Friday, June 24, 2011

The Traditional DEFINITION of Marriage

As the by-no-means-settled issue of gay marriage fights its way through the labyrinth of New York state politics (I'll leave it to you, dear reader, to decide who among the power players is the Minotaur of said labyrinth), I'd like to discuss the traditional definition of marriage. UPDATE: Upon Governor Andrew Cuomo's signing the bill approved by the New York Assembly and Senate, marriage equality will be the law of New York. On to a new labyrinth.


My goal here is to explore what those words mean rather than throw around the phrase "the traditional definition of marriage" which has become an almost useless term that usually kills dialogue.

Much of the gay marriage debate in the United States continues to focus on "traditional values" in American society (as if those values are monolithic and eternal) and the structure of "marriage" as a legal term and a social and/or religious institution (as though the structure of that civil and/or religious institution has never changed). Any person willing to face the realities of history must admit "marriage" has undergone various changes since the term marriage was first used, both in secular and religious contexts. Moreover, values are not static. Example: The apostle Paul may have been against it, women do indeed speak in most Christian churches. Also, while Exodus, Leviticus, Deuteronomy and Numbers seem quite clear on various capital offenses, under U.S. law (and Israeli law, I have it on good word), people are not subject to stoning for disobeying their parents, breaking the Sabbath, blaspheming or touching Mount Sinai.

Granted, having the term "marriage" include same-sex marriages in addition to opposite-sex marriages in any context is arguably the biggest change the term would undergo since early Mormonism brought to American culture the centuries-old tradition of polygamy enshrined in more places in the Bible (and in Mormon doctrine) than the allegedly blanket prohibitions against homosexuality. Now that I have that out of my system, I'd like to cast this hot-button issue in a different light and focus on what we mean by "definition."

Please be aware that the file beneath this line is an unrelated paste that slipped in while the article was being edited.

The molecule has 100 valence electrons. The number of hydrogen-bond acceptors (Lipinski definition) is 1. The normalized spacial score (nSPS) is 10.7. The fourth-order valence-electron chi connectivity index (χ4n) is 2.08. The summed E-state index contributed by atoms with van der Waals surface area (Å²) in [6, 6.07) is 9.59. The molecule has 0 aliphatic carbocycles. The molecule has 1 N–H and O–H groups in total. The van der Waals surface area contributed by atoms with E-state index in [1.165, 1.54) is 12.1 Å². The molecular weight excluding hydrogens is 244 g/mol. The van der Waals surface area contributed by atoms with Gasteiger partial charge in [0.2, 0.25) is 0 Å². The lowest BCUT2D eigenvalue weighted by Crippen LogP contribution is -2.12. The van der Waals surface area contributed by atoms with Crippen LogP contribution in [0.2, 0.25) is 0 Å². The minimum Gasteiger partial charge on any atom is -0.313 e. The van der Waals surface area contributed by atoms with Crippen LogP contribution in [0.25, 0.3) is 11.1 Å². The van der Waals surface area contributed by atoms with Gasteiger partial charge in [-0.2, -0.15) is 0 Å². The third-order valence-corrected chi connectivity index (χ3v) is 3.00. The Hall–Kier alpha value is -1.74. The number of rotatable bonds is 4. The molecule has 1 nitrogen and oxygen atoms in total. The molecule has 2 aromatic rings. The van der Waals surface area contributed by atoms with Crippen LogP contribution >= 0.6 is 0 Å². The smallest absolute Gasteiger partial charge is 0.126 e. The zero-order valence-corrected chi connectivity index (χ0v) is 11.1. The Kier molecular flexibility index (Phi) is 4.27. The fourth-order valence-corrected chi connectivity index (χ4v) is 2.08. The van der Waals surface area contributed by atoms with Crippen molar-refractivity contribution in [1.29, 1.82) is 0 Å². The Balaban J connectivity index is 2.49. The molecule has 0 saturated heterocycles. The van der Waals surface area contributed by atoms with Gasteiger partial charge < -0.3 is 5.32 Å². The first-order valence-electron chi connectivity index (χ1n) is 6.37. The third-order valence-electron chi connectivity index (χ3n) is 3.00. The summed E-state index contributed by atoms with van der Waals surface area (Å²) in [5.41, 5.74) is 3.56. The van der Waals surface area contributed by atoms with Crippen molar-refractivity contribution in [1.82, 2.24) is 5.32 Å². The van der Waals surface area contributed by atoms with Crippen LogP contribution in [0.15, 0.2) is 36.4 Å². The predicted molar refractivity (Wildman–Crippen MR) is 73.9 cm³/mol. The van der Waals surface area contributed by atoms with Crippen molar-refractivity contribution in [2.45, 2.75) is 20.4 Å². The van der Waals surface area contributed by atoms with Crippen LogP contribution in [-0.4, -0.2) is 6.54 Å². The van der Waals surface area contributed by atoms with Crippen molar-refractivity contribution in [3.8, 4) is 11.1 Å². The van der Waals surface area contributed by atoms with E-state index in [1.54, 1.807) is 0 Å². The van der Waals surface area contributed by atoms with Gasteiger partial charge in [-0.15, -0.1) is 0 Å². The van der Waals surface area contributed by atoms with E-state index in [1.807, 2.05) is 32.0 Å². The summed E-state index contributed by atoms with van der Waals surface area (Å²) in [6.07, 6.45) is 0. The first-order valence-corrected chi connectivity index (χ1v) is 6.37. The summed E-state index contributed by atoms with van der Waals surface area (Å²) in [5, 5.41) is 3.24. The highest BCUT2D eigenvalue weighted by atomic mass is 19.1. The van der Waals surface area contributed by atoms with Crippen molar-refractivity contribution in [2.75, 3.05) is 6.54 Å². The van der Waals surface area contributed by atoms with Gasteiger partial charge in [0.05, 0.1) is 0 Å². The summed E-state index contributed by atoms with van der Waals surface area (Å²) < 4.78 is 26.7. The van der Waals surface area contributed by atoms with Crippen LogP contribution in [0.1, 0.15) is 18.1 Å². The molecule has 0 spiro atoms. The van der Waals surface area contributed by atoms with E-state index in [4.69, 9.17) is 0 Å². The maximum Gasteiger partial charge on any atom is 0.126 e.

The Merriam-Webster Dictionary's first two definitions of "definition" are: 1) an act of determining, and 2) a statement expressing the essential nature of something. It seems to me that, collectively, we have been so caught up in determining what the term marriage is, and isn't, that we've pushed aside the essential nature of marriage and its real-world, life-affirming, soul-searching, glorious impacts on the lives of the two people for whom marriage means the most---a married couple. In other words, we've been talking about the structure of marriage too much and the nature of marriage not enough. The structure of marriage is who is allowed to enter into it, along with the legal rights and responsibilities it entails. The nature of marriage is about the relationship between two people that, at its best, makes the structure of the marriage of each couple beautiful and ennobling. While the legal definition of the institution of marriage is immensely important, it is only the formal part of the more important human relationship.

The definition of the nature of marriage in modern American life is found in the visceral meaning of the words of the marriage ceremony that exists in the American public consciousness. Ultimately, that definition finds expression and meaning in the life a married couple builds together. The collective (and perhaps over-romanticized) definition comes from the wording of the vows in marriage liturgy found in the Book of Common Prayer known to most Americans regardless of their religious affiliation or non-affiliation. Let's take a look at some of those words. Keep in mind, I'm citing the most well-known parts of the liturgy, including the outdated patriarchal "obey" and "serve" language. And I'm not claiming that the Anglican rite somehow inherently allows for gay marriage. That's for Anglican theologians to determine. I'm trying to get at the heart of what the "mystical union" of marriage MEANS to the people who get married and want to get married by using one example among the many examples available from the multiplicity of traditions in cultures in American society. Feel free to share your own perspective in the comments section.